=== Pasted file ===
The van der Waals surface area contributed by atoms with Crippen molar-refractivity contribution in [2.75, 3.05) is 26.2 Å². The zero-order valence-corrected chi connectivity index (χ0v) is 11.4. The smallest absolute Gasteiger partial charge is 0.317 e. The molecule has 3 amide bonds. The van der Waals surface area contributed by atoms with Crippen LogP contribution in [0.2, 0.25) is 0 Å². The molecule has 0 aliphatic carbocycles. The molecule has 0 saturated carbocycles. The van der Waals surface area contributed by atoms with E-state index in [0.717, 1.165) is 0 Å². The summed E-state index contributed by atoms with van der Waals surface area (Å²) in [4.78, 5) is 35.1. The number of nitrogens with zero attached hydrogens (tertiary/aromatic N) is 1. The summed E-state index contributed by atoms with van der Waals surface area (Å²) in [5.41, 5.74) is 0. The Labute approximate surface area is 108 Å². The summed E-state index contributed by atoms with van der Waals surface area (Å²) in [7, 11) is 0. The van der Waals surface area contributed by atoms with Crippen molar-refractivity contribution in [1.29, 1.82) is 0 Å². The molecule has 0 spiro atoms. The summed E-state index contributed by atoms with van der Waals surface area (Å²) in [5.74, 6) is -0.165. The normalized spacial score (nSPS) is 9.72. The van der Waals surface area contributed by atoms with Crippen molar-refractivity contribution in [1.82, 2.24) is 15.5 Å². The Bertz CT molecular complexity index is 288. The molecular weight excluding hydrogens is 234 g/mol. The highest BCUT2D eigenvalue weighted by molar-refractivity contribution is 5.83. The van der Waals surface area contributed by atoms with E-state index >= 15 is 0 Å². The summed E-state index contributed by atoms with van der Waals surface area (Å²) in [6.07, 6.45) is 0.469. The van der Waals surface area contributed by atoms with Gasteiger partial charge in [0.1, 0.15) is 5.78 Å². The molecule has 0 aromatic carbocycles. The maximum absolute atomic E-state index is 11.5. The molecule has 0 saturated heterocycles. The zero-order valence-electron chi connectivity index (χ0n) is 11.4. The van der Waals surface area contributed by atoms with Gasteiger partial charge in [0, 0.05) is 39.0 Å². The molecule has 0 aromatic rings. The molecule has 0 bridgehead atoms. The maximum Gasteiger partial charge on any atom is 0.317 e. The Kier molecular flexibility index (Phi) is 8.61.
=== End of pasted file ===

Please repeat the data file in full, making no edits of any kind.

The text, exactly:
The van der Waals surface area contributed by atoms with Crippen molar-refractivity contribution in [2.75, 3.05) is 26.2 Å². The zero-order valence-corrected chi connectivity index (χ0v) is 11.4. The smallest absolute Gasteiger partial charge is 0.317 e. The molecule has 3 amide bonds. The van der Waals surface area contributed by atoms with Crippen LogP contribution in [0.2, 0.25) is 0 Å². The molecule has 0 aliphatic carbocycles. The molecule has 0 saturated carbocycles. The van der Waals surface area contributed by atoms with E-state index in [0.717, 1.165) is 0 Å². The summed E-state index contributed by atoms with van der Waals surface area (Å²) in [4.78, 5) is 35.1. The number of nitrogens with zero attached hydrogens (tertiary/aromatic N) is 1. The summed E-state index contributed by atoms with van der Waals surface area (Å²) in [5.41, 5.74) is 0. The Labute approximate surface area is 108 Å². The summed E-state index contributed by atoms with van der Waals surface area (Å²) in [7, 11) is 0. The van der Waals surface area contributed by atoms with Crippen molar-refractivity contribution in [1.29, 1.82) is 0 Å². The molecule has 0 spiro atoms. The summed E-state index contributed by atoms with van der Waals surface area (Å²) in [5.74, 6) is -0.165. The normalized spacial score (nSPS) is 9.72. The van der Waals surface area contributed by atoms with Crippen molar-refractivity contribution in [1.82, 2.24) is 15.5 Å². The Bertz CT molecular complexity index is 288. The molecular weight excluding hydrogens is 234 g/mol. The highest BCUT2D eigenvalue weighted by molar-refractivity contribution is 5.83. The van der Waals surface area contributed by atoms with E-state index >= 15 is 0 Å². The summed E-state index contributed by atoms with van der Waals surface area (Å²) in [6.07, 6.45) is 0.469. The van der Waals surface area contributed by atoms with Gasteiger partial charge in [0.1, 0.15) is 5.78 Å². The molecule has 0 aromatic carbocycles. The maximum absolute atomic E-state index is 11.5. The molecule has 0 saturated heterocycles. The zero-order valence-electron chi connectivity index (χ0n) is 11.4. The van der Waals surface area contributed by atoms with Gasteiger partial charge in [0, 0.05) is 39.0 Å². The molecule has 0 aromatic rings. The molecule has 0 bridgehead atoms. The maximum Gasteiger partial charge on any atom is 0.317 e. The Kier molecular flexibility index (Phi) is 8.61.